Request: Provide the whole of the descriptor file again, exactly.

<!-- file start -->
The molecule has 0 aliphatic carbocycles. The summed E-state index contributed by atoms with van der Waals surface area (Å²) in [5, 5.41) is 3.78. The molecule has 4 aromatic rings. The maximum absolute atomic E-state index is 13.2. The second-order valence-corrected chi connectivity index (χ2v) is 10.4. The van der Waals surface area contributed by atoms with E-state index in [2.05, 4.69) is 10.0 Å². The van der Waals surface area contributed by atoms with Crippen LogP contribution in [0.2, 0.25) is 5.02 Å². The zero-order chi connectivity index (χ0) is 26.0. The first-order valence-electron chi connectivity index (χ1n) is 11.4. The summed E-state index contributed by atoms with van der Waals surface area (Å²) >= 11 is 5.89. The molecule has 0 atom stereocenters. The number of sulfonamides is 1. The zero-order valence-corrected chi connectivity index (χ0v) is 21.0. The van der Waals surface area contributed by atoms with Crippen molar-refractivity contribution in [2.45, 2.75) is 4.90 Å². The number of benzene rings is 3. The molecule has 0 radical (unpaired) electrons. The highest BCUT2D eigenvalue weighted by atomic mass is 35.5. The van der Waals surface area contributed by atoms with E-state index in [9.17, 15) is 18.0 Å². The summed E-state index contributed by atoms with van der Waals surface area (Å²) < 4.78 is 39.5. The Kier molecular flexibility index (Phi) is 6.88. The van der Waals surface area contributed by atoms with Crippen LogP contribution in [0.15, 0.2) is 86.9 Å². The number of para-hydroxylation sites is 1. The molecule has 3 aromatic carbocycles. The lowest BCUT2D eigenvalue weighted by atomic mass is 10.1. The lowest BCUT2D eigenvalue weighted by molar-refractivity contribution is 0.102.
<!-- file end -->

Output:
The molecule has 0 aliphatic carbocycles. The summed E-state index contributed by atoms with van der Waals surface area (Å²) in [5, 5.41) is 3.78. The molecule has 4 aromatic rings. The maximum absolute atomic E-state index is 13.2. The second-order valence-corrected chi connectivity index (χ2v) is 10.4. The van der Waals surface area contributed by atoms with E-state index in [2.05, 4.69) is 10.0 Å². The van der Waals surface area contributed by atoms with Crippen LogP contribution in [0.2, 0.25) is 5.02 Å². The zero-order chi connectivity index (χ0) is 26.0. The first-order valence-electron chi connectivity index (χ1n) is 11.4. The summed E-state index contributed by atoms with van der Waals surface area (Å²) >= 11 is 5.89. The molecule has 0 atom stereocenters. The number of sulfonamides is 1. The zero-order valence-corrected chi connectivity index (χ0v) is 21.0. The van der Waals surface area contributed by atoms with Crippen molar-refractivity contribution in [2.45, 2.75) is 4.90 Å². The number of benzene rings is 3. The molecule has 0 radical (unpaired) electrons. The highest BCUT2D eigenvalue weighted by atomic mass is 35.5. The van der Waals surface area contributed by atoms with E-state index in [9.17, 15) is 18.0 Å². The summed E-state index contributed by atoms with van der Waals surface area (Å²) < 4.78 is 39.5. The Kier molecular flexibility index (Phi) is 6.88. The van der Waals surface area contributed by atoms with Crippen LogP contribution in [0.15, 0.2) is 86.9 Å². The number of para-hydroxylation sites is 1. The molecule has 3 aromatic carbocycles. The lowest BCUT2D eigenvalue weighted by atomic mass is 10.1. The lowest BCUT2D eigenvalue weighted by molar-refractivity contribution is 0.102.